Opening Day roster spot or not, Ricky Tiedemann is right on the cusp of stardom

Nathan Ray Seebeck-USA TODAY Sports

What a roller coaster ride it has been for Blue Jays super-prospect Ricky Tiedemann this spring training. If your stomach is turning and your legs feel weak, well, strap yourself in a little tighter, because the ride is just beginning.

It started when Tiedemann strolled into camp having added some 19 pounds of muscle to his already substantial frame in the offseason – a 6-foot-4, 240 pound “Hercules,” called him; a left-handed Roger Clemens, others dreamed.

Then came the injury, leg inflammation which delayed Tiedemann’s spring training debut. Not again, was the refrain heard across a nation. Thus far in his career, Tiedemann’s only kryptonite has been durability.

Just last year, Tiedemann dramatically climbed all the way from Rookie ball to Triple-A while striking out nearly two batters per inning, before moving on to the Arizona Fall League and winning the award as its best pitcher. And yet, thanks to lingering shoulder and biceps issues, he only managed 44 minor league innings the entire season, and another 18 in the AFL.

To show up to 2024 spring training looking like a Greek god and then immediately get injured caused the more negatively inclined to begin to put the pieces together – the massive hype, the durability issues; was this another Nate Pearson? Fortunately, the inflammation was nothing serious, and Tiedemann returned to the mound in early March, eventually putting in three eagerly awaited Spring Training starts.

In the first two of these starts, Tiedemann was … okay. Yes, he sat in the high-90s with his fastball, and effortlessly snapped off sharp sliders and Bugs Bunny changeups, but at the same time, he displayed the type of inconsistency that might be expected in a 21-year-old, ultimately allowing three runs on five hits over 3.2 innings.

In most cases, moments of brilliance sandwiched around inconsistency would be nothing to write home about for an up-and-coming prospect, and certainly not a point of concern. But such is the hype around Tiedemann that his performances felt less than satisfying.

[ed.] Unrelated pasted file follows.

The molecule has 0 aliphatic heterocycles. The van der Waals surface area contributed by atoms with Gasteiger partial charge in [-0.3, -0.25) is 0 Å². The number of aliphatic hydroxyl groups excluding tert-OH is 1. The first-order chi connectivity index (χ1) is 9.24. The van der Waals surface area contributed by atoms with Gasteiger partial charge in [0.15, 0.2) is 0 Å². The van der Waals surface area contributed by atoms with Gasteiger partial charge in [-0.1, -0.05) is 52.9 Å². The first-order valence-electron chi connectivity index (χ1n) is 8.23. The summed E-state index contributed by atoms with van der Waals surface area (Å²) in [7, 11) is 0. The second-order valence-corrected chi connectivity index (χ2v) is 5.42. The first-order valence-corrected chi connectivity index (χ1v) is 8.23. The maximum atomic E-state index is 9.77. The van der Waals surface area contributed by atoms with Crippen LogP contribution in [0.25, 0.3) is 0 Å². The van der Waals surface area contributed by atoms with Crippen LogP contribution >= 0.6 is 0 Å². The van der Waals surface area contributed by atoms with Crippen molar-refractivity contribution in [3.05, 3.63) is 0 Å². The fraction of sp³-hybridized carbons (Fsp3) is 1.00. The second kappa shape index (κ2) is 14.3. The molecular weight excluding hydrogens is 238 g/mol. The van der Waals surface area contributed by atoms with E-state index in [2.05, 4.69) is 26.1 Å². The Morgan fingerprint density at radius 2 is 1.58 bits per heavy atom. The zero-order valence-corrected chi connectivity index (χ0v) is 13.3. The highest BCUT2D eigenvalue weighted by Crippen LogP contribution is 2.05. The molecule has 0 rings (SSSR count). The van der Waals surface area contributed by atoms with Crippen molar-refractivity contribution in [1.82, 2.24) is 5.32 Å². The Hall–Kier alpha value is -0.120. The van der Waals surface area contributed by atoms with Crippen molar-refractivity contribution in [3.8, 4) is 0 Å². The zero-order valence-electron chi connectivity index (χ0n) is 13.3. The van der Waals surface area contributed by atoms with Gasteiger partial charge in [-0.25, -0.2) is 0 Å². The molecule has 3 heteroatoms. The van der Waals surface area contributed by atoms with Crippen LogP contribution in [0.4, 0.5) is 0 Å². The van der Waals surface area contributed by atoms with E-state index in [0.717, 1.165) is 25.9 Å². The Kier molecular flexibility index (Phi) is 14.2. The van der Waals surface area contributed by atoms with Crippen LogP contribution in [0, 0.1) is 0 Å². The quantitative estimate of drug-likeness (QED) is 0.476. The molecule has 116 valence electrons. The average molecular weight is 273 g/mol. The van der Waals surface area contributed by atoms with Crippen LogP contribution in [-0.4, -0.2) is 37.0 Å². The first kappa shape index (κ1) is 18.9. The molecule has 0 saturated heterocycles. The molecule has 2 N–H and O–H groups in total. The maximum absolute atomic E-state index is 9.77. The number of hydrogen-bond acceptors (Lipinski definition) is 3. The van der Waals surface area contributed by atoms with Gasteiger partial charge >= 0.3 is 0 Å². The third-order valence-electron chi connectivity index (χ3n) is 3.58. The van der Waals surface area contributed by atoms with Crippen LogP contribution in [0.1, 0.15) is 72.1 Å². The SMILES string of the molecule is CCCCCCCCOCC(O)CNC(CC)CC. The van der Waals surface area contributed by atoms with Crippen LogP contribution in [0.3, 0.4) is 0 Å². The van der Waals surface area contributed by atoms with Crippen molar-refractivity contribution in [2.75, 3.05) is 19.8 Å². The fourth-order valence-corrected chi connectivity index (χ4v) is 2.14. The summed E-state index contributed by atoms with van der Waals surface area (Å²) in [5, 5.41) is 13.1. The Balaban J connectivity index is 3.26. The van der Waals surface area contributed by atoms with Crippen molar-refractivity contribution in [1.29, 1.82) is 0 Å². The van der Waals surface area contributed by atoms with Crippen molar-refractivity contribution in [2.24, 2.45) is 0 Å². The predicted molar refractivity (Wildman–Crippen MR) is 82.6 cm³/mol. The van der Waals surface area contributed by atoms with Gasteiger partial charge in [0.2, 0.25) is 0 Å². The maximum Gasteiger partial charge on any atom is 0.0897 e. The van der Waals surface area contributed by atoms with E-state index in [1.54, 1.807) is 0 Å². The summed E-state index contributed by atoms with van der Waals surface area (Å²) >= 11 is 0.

Take his spring training home debut, where the line to get into TD Ballpark stretched around the block a full two hours before gametime, a cavalcade of Blue Jays backers stationed in anticipation of a masterpiece. By the time Tiedemann took to the mound for his warmup pitches in the top of the first, near every seat was filled, or maybe half filled, since most fans were only using the edge.

What they saw, however, was not a masterpiece, nor a disaster, but rather, a guy trying to make the jump from minor league prospect to big league performer. The electric stuff was obvious, regularly eliciting ‘oohs’ and ‘aahs’ from the crowd, but under the surface, something indefinable yet unmistakable was missing. It was the wrong pitch at the wrong time, the dreaded ‘trying to do too much,’ a young pitcher losing focus for just a split second. The end result – two earned runs on three hits and a walk over 2.1 innings. Okay.

But if something was missing in Tiedemann’s first two starts, it appeared in full force in his final spring appearance. For three innings, Tiedemann destroyed a major league caliber Pirates lineup, allowing no runs on zero hits and striking out five, including blowing away Andrew McCutchen with a 98mph fastball, and making Rowdy Tellez look ridiculous on a video game slider.

While he would run out of steam in the fourth after 50 pitches, allowing a solo home run and a walk to the first two batters before being pulled from the game, the start showed Tiedemann at full supernova, not just getting big league hitters out, but dominating them.

In fact, his performance was so good, that afterwards, manager John Schneider proclaimed Tiedemann was firmly “in the mix” to begin the season in the Blue Jays’ starting rotation, should Kevin Gausman need to miss time.

Whether this actually ends up taking place, or Tiedemann does not appear with the Jays until later in the season, the fact is that it won’t be long now. Yes, there will almost certainly be ups and downs, a long road leading somewhere between a pot of gold at the end of a rainbow and a lump of coal in a stocking. But what Tiedemann has shown is that it’s in there.

Buckle up, the Ricky Tiedemann era is upon us.

Can Tiedemann move from blue chip prospect to Major League difference maker in 2024? Let me know on the platform formerly known as Twitter – @WriteFIeldDeep.